This Note seeks to help alleviate the tension between anonymous speech and disclosure in the context of direct democracy by analyzing a recent Supreme Court case, historic practice, and judicial doctrine. Part I describes the facts, procedural posture, and outcome of Doe v. Reed (15) to give context to the broader theoretical argument in subsequent Parts. Part II reviews the history of anonymous speech and public politics in the United States. This Part marshals the practice, understanding, and experience of the Founding generation to illustrate that the history of anonymous speech does not support efforts to participate in modern-day lawmaking anonymously. On the contrary, a vibrant history of transparent and public lawmaking bolsters the notion that direct democracy initiatives should be subject to disclosure. Part III analyzes doctrine at the intersection of free speech and election law to clarify precedential principles and argue for disclosure. This Part shows why anonymous speech doctrine does not and should not apply to direct democracy processes and why disclosure doctrine does. Part IV weighs the evidence presented in the first three Parts. Through prudential analysis, this Part considers the implications of the Note's position and engages counterarguments.

  1. DOE V. REED: ANONYMOUS SPEECH VERSUS LAWMAKING IN PRACTICE

    The Supreme Court recently had the opportunity to decide a case at the heart of this Note's inquiry. Unfortunately, the opinion in that case does not adequately resolve the issues germane to this Note. This Part briefly describes the circumstances that brought Doe v. Reed to the Supreme Court. It then analyzes the Court's decision in Reed and focuses on the ways in which the Court neglected to resolve the core problem presented. The Justices in Reed did not establish a clear rule of law that can resolve direct democracy cases certain to emerge in the future. But first it is important to set out the facts.

    In May 2009, the governor of Washington signed into law the so-called "everything but marriage" bill that would allow for civil unions for gay couples. (16) Just seven months later, the Supreme Court granted certiorari in Reed. (17) In granting certiorari, the Court did not intend to speak to the issues surrounding the national domestic partnership debate but rather to hear a tangential issue arising out of the unique circumstances of the Washington state initiative process. Reed presented a fascinating and complex First Amendment constitutional challenge to a Washington state public disclosure law.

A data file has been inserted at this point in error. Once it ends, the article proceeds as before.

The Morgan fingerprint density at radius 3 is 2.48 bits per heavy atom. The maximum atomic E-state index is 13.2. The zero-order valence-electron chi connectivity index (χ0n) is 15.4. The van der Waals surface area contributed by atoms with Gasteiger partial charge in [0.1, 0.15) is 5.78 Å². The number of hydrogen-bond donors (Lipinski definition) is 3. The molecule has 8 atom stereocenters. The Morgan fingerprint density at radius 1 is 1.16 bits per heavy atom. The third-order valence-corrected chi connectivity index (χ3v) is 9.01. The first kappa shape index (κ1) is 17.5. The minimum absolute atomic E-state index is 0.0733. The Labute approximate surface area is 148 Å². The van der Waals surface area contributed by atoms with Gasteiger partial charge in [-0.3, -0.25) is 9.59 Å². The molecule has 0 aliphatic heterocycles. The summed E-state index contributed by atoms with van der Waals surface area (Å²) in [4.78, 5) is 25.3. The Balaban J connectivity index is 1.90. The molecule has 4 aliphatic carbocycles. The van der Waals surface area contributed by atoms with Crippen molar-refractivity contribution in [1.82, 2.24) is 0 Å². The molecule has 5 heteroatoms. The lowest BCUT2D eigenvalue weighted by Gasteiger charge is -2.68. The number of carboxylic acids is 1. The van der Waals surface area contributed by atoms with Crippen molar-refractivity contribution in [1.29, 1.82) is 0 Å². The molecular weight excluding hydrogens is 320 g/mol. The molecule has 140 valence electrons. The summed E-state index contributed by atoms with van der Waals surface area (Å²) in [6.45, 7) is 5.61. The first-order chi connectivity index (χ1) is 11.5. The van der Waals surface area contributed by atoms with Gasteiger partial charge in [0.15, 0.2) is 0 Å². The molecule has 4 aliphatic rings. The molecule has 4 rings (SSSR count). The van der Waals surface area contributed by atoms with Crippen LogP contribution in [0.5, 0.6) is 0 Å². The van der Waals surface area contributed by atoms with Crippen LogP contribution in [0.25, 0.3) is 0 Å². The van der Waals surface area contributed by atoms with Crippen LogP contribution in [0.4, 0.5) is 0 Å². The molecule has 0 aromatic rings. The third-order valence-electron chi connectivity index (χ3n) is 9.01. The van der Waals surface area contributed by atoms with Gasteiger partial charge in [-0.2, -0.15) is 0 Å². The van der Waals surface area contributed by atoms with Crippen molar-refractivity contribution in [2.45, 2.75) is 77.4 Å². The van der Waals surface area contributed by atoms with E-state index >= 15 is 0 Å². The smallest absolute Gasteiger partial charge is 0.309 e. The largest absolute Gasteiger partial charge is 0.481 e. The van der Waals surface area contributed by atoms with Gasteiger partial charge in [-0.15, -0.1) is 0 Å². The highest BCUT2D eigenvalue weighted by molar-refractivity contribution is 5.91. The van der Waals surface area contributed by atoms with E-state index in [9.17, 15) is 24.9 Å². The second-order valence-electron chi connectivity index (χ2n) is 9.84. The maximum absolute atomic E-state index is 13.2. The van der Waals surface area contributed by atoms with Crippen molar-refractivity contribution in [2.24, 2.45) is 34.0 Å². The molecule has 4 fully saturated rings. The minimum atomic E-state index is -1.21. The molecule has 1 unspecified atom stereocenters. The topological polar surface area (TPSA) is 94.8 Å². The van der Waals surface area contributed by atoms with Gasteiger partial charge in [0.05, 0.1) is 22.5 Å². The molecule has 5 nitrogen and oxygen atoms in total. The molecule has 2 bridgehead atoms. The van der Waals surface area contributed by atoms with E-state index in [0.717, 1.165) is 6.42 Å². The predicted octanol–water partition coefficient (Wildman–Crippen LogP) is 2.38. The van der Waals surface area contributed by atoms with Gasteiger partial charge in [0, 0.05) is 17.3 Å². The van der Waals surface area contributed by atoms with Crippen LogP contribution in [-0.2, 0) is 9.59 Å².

After the "everything but marriage" bill was signed into law, a group called Protect Marriage Washington (PMW) sought to roll back the gay rights legislation through referendum. (18) PMW sought a 2009 ballot referendum on the legislation so that the law would require voter approval before going into effect. (19) In order to initiate the referendum process, Washington law requires that petitions must be filed with Washington's secretary of state; those petitions must contain the valid signatures of registered Washington voters in a number at least equal to four percent of the votes cast for governor in the immediately preceding election. (20) Petitioners must request that each signatory sign and print her name and write the address, city, and county in which she is registered to vote. (21)

    Shortly after PMW submitted its petitions to Secretary of State Sam Reed, his office received several requests, pursuant to Washington's Public Records Act, for copies of the petitions themselves. (22) Through this kind of disclosure, nongovernmental organizations have played a central role in detecting fraud. (23) PMW, together with two unnamed plaintiffs who were signatories of the petitions, sought to enjoin release of the petitions, arguing that the disclosure requirement was unconstitutional as applied to the petition signatories because there was a reasonable probability that the referendum supporters "[would] be subjected to threats, harassment, and reprisais." (24) The district court granted the petitioners a preliminary injunction preventing the Secretary of State from releasing the petitions, but the Ninth Circuit overruled the district court on the basis that the lower court had erroneously applied strict scrutiny. (25) A few months later, the plaintiffs sought and received a writ of certiorari from the Supreme Court on whether the First Amendment rights to free speech and to privacy require strict scrutiny of a state law compelling disclosure of identifying information about petition signers. (26) In addition, the Court agreed to consider whether the lower court properly granted the preliminary injunction against disclosure of the petitions. (27)

    This case provided the Court with the...